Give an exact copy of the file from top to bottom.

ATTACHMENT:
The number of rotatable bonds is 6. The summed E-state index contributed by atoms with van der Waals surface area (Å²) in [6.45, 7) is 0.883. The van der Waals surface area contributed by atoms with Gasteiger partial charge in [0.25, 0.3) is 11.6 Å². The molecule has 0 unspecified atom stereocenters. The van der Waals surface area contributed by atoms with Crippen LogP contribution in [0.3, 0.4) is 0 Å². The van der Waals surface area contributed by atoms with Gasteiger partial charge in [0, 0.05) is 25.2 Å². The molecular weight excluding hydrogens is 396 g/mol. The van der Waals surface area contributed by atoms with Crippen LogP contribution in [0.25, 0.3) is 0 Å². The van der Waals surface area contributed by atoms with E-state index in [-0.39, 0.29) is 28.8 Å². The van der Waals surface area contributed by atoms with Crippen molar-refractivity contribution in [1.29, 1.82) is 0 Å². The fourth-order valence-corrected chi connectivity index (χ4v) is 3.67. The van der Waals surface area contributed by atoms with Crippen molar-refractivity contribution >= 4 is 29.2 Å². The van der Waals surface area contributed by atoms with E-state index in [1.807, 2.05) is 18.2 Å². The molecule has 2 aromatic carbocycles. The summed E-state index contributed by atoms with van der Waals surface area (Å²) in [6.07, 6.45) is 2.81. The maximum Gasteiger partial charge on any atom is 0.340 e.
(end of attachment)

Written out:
The number of rotatable bonds is 6. The summed E-state index contributed by atoms with van der Waals surface area (Å²) in [6.45, 7) is 0.883. The van der Waals surface area contributed by atoms with Gasteiger partial charge in [0.25, 0.3) is 11.6 Å². The molecule has 0 unspecified atom stereocenters. The van der Waals surface area contributed by atoms with Crippen LogP contribution in [0.3, 0.4) is 0 Å². The van der Waals surface area contributed by atoms with Gasteiger partial charge in [0, 0.05) is 25.2 Å². The molecular weight excluding hydrogens is 396 g/mol. The van der Waals surface area contributed by atoms with Crippen LogP contribution in [0.25, 0.3) is 0 Å². The van der Waals surface area contributed by atoms with E-state index in [-0.39, 0.29) is 28.8 Å². The van der Waals surface area contributed by atoms with Crippen molar-refractivity contribution in [1.29, 1.82) is 0 Å². The fourth-order valence-corrected chi connectivity index (χ4v) is 3.67. The van der Waals surface area contributed by atoms with Crippen molar-refractivity contribution >= 4 is 29.2 Å². The van der Waals surface area contributed by atoms with E-state index in [1.807, 2.05) is 18.2 Å². The molecule has 2 aromatic carbocycles. The summed E-state index contributed by atoms with van der Waals surface area (Å²) in [6.07, 6.45) is 2.81. The maximum Gasteiger partial charge on any atom is 0.340 e.